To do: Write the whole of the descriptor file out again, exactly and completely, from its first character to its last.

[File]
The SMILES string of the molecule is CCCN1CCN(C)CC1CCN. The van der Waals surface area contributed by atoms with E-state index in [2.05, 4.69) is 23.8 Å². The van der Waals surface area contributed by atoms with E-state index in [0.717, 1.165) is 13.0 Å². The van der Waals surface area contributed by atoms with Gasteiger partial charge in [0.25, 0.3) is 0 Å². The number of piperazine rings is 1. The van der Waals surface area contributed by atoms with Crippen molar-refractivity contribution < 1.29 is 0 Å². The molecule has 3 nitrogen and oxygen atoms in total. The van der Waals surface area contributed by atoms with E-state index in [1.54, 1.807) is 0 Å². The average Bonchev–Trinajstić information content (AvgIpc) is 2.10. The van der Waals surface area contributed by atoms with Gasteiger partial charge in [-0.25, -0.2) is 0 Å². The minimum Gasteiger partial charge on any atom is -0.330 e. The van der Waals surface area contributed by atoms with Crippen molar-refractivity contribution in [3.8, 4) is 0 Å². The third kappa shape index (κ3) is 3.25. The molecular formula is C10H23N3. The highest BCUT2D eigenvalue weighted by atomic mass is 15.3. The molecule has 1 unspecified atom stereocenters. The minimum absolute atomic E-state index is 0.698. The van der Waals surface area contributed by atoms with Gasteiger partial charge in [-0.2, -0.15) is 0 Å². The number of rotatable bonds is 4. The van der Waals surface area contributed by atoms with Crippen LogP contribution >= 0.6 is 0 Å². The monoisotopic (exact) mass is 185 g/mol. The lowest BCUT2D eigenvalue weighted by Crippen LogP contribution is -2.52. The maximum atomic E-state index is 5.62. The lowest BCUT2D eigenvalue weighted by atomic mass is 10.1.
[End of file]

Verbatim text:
The SMILES string of the molecule is CCCN1CCN(C)CC1CCN. The van der Waals surface area contributed by atoms with E-state index in [2.05, 4.69) is 23.8 Å². The van der Waals surface area contributed by atoms with E-state index in [0.717, 1.165) is 13.0 Å². The van der Waals surface area contributed by atoms with Gasteiger partial charge in [0.25, 0.3) is 0 Å². The number of piperazine rings is 1. The van der Waals surface area contributed by atoms with Crippen molar-refractivity contribution < 1.29 is 0 Å². The molecule has 3 nitrogen and oxygen atoms in total. The van der Waals surface area contributed by atoms with E-state index in [1.54, 1.807) is 0 Å². The average Bonchev–Trinajstić information content (AvgIpc) is 2.10. The van der Waals surface area contributed by atoms with Gasteiger partial charge in [-0.25, -0.2) is 0 Å². The minimum Gasteiger partial charge on any atom is -0.330 e. The van der Waals surface area contributed by atoms with Crippen molar-refractivity contribution in [3.8, 4) is 0 Å². The third kappa shape index (κ3) is 3.25. The molecular formula is C10H23N3. The highest BCUT2D eigenvalue weighted by atomic mass is 15.3. The molecule has 1 unspecified atom stereocenters. The minimum absolute atomic E-state index is 0.698. The van der Waals surface area contributed by atoms with Gasteiger partial charge in [-0.2, -0.15) is 0 Å². The number of rotatable bonds is 4. The van der Waals surface area contributed by atoms with Crippen LogP contribution >= 0.6 is 0 Å². The monoisotopic (exact) mass is 185 g/mol. The lowest BCUT2D eigenvalue weighted by Crippen LogP contribution is -2.52. The maximum atomic E-state index is 5.62. The lowest BCUT2D eigenvalue weighted by atomic mass is 10.1.